In the new Daf Yomi cycle, daily Talmud study is reaching new populations
(JTA) — In December, when she was given two to four years to live, Catherine Johnson decided to start studying a page of Talmud a day.
An expansive work of Jewish law and narrative written in Aramaic and Hebrew, the Talmud spans 2,711 double-sided pages. At a rate of one page studied each day, a practice called Daf Yomi (Aramaic for “daily page”), the whole thing takes 7 1/2 years to complete.
Johnson isn’t sure she’ll be able to finish it. But every page, every day, is a small victory.
“It just struck a chord with me,” said Johnson, who has ovarian cancer. “Time was a big deal for me. People were putting constraints on the amount of time I had and the idea of starting something that would take 7 1/2 years to complete — it felt like a statement of hope.”
Johnson’s cancer isn’t the only thing that sets apart her embrace of Talmud study. Traditionally, the Talmud has been mainly the domain of Orthodox men. Johnson is a non-Orthodox woman living in North Wales, in the western part of the United Kingdom, more than an hour’s drive from a synagogue.
And she’s not alone. The latest Daf Yomi cycle, which began in January, has drawn a much broader following than perhaps at any time during its century-long history.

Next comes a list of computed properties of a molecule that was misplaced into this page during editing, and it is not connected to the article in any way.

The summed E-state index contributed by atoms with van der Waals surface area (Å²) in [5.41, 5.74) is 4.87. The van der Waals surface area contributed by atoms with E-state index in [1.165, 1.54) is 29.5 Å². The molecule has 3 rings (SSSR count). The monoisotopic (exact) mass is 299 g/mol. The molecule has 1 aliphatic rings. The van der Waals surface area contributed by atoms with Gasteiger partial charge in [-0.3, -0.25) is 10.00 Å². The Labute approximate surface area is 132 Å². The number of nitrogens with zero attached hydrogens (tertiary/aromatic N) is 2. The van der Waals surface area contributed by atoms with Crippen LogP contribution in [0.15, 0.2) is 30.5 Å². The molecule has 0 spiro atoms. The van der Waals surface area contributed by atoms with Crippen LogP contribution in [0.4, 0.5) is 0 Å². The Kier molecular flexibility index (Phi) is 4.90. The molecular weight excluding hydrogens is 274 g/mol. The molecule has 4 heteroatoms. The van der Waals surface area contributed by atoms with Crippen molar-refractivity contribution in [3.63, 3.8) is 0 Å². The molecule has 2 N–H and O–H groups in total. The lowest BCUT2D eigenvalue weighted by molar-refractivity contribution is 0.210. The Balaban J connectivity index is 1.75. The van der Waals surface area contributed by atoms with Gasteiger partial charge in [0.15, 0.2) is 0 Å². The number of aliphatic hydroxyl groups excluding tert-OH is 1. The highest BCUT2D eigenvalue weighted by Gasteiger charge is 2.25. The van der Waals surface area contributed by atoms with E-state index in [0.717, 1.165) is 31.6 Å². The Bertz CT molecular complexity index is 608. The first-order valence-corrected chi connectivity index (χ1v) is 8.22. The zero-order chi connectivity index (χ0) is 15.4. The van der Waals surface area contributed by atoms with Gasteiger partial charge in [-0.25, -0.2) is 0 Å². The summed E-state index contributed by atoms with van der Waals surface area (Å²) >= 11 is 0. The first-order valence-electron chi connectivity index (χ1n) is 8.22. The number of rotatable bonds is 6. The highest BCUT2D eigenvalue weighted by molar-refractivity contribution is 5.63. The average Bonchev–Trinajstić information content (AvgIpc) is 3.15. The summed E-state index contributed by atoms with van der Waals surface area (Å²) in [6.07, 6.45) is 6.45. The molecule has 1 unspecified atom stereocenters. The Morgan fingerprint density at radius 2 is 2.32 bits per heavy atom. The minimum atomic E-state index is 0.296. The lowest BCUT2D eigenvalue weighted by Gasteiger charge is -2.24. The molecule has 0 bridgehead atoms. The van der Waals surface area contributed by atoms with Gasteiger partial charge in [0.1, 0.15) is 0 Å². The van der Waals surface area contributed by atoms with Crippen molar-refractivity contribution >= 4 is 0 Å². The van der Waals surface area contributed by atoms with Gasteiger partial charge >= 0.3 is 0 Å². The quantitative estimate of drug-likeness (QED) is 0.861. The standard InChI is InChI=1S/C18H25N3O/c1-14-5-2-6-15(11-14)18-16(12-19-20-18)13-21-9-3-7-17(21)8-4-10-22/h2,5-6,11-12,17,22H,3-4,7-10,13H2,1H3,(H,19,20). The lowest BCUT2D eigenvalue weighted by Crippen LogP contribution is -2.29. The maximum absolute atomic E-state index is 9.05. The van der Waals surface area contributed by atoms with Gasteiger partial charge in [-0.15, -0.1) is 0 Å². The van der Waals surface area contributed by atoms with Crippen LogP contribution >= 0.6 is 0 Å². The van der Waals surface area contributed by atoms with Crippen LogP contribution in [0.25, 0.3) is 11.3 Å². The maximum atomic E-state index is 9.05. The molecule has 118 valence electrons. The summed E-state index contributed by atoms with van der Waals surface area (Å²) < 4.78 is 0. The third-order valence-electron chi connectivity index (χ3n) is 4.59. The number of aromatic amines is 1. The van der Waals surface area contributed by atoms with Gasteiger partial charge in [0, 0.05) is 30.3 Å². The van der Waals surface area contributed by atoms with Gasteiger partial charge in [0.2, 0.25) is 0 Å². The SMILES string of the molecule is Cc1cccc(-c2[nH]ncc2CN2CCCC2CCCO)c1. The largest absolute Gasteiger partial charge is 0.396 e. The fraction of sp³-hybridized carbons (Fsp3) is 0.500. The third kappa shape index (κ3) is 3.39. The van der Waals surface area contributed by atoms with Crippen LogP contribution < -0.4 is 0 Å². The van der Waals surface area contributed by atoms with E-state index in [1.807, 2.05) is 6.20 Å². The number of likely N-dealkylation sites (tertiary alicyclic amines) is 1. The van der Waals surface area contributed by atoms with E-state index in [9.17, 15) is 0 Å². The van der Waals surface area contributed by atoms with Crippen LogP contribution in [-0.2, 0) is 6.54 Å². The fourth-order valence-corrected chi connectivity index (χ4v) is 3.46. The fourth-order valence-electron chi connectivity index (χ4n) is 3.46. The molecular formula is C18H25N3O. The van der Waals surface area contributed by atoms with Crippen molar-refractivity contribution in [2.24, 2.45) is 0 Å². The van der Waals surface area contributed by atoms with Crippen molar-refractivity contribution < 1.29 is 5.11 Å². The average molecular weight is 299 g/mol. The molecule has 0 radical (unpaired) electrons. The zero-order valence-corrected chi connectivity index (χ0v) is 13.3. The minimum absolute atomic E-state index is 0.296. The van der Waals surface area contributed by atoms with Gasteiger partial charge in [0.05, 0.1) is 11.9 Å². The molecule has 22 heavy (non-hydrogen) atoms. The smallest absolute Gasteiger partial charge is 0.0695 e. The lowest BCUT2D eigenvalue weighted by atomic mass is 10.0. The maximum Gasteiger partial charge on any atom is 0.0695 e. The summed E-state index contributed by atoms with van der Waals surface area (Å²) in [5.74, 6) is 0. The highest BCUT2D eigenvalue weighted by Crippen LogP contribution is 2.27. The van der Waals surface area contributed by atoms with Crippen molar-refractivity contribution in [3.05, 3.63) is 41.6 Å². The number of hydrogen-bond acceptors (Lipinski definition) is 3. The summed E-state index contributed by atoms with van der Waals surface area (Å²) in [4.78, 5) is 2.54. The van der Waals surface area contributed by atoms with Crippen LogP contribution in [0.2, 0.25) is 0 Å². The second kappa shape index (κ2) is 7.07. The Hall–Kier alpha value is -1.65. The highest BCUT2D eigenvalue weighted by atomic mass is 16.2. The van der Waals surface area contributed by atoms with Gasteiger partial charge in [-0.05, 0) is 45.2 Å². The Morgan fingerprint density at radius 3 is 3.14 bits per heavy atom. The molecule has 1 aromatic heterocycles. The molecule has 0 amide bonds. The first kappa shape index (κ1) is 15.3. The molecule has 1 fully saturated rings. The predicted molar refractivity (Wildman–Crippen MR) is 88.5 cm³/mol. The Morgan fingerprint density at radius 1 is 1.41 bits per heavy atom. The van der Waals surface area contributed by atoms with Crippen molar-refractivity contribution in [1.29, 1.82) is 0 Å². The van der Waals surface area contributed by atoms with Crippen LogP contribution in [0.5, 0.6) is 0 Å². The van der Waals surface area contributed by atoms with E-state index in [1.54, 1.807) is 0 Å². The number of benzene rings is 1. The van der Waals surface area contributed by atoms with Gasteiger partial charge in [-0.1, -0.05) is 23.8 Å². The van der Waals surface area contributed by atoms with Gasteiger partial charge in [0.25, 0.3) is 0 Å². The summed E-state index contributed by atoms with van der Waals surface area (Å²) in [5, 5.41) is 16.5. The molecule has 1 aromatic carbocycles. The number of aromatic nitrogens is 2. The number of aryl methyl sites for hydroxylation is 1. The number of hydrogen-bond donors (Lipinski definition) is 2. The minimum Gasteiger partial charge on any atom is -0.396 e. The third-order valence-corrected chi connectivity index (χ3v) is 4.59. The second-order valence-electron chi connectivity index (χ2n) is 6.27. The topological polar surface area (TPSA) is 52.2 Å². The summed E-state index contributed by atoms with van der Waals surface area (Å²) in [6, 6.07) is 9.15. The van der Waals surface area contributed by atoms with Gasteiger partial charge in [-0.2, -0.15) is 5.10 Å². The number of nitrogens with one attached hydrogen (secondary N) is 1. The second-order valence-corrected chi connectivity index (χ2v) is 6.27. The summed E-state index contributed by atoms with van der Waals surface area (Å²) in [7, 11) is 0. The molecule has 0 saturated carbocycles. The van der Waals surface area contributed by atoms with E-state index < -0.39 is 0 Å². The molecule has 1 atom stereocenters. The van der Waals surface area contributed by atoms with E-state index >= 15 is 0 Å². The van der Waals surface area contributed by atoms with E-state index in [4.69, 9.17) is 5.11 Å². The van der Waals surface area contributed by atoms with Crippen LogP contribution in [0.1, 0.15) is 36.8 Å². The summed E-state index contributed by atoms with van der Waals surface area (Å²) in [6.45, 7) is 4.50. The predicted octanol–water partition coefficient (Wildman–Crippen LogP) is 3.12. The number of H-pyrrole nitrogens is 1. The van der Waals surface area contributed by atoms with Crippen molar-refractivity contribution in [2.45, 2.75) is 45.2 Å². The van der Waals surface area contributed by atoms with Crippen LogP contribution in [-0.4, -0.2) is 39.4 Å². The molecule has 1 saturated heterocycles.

Previously, only those with the fortitude to show up in person every day for a lesson in millennia-old Jewish law — or study it on their own or with a partner — could participate. But with the proliferation of online tools to study Talmud in translation, and Facebook groups to connect with others who have undertaken the daily commitment, a much wider spectrum of people seem to have taken it on.
For those who live far from other Jews, Daf Yomi has created a virtual community of fellow learners.
“On a personal level, it stopped the isolation that I felt and it personally supported me,” said Johnson, who now texts daily with other women studying Daf Yomi that she has met through Facebook. “It’s lovely to have other women who are intelligent and smart and they know things I don’t know and they have a background different from me.”